All it takes is leadership!

The culture of a dental practice is its personality. Are team members happy? Do patients have strong relationships with you and your team? The leader establishes the culture and the practice’s success.

Vanessa Buchheit

Mention “culture” to many dentists and it brings back dental school memories of how they determined what organisms were causing what disease and what antimicrobial could be used to combat the disease.

Actually, the culture of a dental office is the personality that defines what it’s like to work there, how the staff treats their patients, and what the staff’s fundamental beliefs and work ethics are. One of the challenges of growth in dental businesses, whether in one or multiple locations, is maintaining the culture.

All it takes is leadership!

The leader needs to align with the culture and model any desired behaviors. A leader’s values, actions, and development of his or her team need to visibly reinforce the culture of the organization. A leader has the ability to make or break an organization. Through leading by example, the leader sets the tone for the company’s culture every day. One of the biggest factors that can hinder a leader’s ability to effectively drive results is failing to align with, act on, or uphold the organization’s values.

Poor leadership can reinforce the wrong values, behaviors, and attitudes, creating interferences that can lead to a toxic culture and create discord between an office’s image and how it actually operates. Most consultants would say if the culture is not great, it doesn’t matter what system is used or how well it is implemented, because it will never stick. Leadership and culture are the crosshairs that, when coordinated, can make for a competitive advantage in a competitive market.

Sounds easy, right? Here are some steps you can take to start.

Show genuine interest and concern—Connect with the emotional side of the workforce, which creates a shared sense of purpose and motivation.

Lead by example—Never ask someone to do something you wouldn’t do yourself. If the office staff has to stay late for a patient and they’re behind on closing the day, grab a vacuum and help.

Respect your team, both inside and out of the practice—Empower team members in their positions and let them do the jobs you hired them for. Try not to call, text, or email them when they’re outside of the practice.

Create a clear vision and share your mission statement—Defining the office vision is your responsibility. You must embody the practice’s cause, and that includes defining it. People buy into the leader way before they buy into the vision. Communicate your goals with the team.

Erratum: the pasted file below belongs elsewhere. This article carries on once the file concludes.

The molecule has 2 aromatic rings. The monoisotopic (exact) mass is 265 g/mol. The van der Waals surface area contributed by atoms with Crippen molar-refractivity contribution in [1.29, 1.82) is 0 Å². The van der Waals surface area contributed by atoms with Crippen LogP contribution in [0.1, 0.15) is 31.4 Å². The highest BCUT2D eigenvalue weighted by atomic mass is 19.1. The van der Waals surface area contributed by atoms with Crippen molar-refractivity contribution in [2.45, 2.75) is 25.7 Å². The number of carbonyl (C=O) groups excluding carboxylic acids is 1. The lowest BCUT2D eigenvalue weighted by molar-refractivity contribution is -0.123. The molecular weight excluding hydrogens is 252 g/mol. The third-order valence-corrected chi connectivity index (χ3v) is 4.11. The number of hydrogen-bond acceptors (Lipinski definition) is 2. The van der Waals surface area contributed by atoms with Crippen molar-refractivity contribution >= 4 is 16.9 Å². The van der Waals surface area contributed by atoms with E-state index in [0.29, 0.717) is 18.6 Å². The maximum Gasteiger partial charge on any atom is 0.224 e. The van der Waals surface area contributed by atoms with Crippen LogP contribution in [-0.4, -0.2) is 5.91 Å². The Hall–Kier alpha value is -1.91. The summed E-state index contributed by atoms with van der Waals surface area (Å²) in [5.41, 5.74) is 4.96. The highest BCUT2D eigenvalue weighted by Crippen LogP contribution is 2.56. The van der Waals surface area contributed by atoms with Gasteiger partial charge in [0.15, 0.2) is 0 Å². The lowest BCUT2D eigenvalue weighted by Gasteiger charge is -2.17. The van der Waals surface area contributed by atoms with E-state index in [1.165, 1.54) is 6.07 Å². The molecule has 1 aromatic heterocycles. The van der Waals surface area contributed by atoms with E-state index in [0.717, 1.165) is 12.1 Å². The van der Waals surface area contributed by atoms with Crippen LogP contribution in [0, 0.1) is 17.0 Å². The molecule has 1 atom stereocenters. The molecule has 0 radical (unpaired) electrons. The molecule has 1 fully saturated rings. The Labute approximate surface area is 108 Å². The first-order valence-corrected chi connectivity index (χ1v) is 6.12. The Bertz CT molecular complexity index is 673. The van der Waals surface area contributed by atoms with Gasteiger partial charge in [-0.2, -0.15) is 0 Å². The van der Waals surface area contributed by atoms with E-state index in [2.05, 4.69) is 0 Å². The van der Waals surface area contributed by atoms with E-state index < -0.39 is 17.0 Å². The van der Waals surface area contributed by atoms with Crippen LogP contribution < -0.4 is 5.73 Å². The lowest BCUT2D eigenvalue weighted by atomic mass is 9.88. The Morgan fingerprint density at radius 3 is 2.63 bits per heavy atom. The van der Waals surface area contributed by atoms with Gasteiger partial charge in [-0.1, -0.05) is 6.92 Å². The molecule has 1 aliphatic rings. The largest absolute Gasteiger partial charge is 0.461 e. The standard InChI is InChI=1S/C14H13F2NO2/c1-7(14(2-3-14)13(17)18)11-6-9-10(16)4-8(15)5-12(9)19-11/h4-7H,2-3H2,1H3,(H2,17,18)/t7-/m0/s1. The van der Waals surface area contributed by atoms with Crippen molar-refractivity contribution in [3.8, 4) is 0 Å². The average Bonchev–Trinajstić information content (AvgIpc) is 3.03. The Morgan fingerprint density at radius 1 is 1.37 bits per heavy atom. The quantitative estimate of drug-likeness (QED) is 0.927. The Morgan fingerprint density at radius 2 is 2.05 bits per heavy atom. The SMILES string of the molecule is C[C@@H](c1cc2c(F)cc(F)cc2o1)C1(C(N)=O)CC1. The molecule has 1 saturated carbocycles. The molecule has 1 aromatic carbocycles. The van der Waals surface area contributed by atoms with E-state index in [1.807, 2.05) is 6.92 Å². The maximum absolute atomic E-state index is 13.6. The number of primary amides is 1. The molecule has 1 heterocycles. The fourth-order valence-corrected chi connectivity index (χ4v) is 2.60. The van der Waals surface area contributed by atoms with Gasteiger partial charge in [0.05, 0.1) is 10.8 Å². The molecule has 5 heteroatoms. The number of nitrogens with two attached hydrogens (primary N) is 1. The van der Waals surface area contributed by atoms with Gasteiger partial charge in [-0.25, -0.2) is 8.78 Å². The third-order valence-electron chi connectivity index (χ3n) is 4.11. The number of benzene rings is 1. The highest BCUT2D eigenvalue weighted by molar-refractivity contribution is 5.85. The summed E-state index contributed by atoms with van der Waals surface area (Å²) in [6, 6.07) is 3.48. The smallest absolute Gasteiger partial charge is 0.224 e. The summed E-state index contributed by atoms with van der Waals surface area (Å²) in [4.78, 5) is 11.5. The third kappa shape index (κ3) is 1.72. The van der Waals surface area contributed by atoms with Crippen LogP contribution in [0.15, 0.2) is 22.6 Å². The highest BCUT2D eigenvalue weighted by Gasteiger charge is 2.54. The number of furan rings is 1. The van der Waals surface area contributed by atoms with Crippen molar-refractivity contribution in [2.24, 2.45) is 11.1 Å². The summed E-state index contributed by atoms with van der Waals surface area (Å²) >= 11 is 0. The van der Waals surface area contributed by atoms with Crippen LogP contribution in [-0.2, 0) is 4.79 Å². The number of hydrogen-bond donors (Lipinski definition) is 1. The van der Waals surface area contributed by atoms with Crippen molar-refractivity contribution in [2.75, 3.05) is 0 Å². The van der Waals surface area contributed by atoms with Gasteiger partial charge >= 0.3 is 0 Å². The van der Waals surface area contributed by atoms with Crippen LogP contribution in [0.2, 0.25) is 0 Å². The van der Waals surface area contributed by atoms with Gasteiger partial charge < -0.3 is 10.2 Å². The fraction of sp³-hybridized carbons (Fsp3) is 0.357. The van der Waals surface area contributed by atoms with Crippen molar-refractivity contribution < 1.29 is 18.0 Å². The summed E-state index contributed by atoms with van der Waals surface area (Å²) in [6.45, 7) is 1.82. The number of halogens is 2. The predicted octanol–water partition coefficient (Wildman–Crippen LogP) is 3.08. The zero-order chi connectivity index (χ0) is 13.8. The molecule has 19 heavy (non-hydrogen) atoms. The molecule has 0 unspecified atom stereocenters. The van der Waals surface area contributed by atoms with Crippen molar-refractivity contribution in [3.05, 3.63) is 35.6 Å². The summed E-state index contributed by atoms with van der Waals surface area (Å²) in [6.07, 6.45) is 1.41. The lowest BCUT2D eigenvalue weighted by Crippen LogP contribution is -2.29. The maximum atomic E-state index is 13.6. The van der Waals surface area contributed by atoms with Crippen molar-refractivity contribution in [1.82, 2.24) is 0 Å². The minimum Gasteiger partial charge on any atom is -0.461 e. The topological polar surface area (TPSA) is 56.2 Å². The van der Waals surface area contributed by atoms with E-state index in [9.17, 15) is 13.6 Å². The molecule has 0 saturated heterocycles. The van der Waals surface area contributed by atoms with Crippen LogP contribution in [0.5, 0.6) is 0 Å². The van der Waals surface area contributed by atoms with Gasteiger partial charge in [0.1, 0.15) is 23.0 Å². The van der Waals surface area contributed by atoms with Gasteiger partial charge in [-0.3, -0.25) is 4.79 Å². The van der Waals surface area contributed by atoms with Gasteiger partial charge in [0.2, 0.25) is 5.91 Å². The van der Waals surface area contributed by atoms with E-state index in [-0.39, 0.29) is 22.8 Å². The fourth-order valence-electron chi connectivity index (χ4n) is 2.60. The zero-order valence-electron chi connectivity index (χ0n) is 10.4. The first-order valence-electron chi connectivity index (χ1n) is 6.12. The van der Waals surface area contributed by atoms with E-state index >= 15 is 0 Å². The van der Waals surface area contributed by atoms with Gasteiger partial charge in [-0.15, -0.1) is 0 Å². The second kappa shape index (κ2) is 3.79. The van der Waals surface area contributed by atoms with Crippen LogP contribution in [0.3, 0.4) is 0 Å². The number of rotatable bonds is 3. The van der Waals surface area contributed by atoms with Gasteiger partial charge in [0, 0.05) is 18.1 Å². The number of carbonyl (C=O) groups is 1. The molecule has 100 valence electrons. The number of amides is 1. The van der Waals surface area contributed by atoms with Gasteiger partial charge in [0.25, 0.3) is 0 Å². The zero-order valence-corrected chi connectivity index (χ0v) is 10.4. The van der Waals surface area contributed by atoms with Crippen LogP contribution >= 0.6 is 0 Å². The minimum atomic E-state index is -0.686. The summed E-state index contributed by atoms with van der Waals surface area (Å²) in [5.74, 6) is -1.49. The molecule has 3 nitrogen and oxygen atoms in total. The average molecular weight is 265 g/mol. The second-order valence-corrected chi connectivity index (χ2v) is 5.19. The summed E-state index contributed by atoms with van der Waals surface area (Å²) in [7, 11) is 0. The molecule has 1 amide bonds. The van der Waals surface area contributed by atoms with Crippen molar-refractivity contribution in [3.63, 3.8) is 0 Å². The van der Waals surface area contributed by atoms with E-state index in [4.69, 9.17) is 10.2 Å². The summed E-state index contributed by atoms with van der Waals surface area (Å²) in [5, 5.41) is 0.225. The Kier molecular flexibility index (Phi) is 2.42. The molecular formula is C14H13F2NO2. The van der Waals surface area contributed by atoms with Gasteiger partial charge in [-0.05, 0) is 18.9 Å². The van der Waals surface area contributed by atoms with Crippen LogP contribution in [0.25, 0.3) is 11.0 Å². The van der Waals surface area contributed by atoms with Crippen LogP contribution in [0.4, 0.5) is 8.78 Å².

Create job descriptions—Make sure your team knows their jobs, that they are educated on how to do those jobs, and that they have the tools and resources needed to complete their jobs. This sets them up for success.

Communicate—All good leaders will not let employees know just once a year how bad or good they are doing at their jobs. Leaders communicate often and openly.

Celebrate wins—Whether big or small, celebrate the victories in your practice.

Create a safe environment for staff—Do not display an aggressive attitude. This can make team members nervous in their job surroundings.

Identify strong suits—Never place someone who is uncomfortable talking about money in a treatment coordinator position and expect the person to be good at it. Find staff members’ strong areas, and place them where they belong.

Use humor and fun on the job—You must have fun. People often spend more time at work than with their families. You want to create an environment that is contagious to your team and patients.

What kind of employees will be attracted to this style of leadership? The answer is, enthusiastic and happy people who look forward to coming to work, who are reliable, satisfied, self-motivated, and willing to help grow the practice.

Nothing is more costly to a business than losing a valuable team member. It might take months or even years to find and train a replacement who can operate at the same level of productivity. In the meantime, the lost productivity will never be recovered.

Your team is your practice’s most valuable asset because patients value relationships with you and your team members more than they value the dentistry you provide. It takes years to build those relationships. Lose a key team member, and you lose some of the relationships with your patients.

Showing sensitivity to the culture of a practice will reap benefits for all concerned and show improvements in staff morale, patient treatment acceptance, profitability, and growth. Without that awareness comes stagnation, frustration, and poor performance. It might be time to revisit the culture if you’re having team retention issues, systems that fail to stay in place, are not progressing toward practice goals, or have high office stress levels.

Vanessa Buchheit is a practice development coach at Henry Schein Dental, where she provides coaching and systems implementation to increase production and reduce stress. Vanessa has lectured extensively on several dental topics related to practice leadership, implementing periodontal programs, increasing case acceptance, and how to increase the number of new patients with internal marketing. She has also published several articles.

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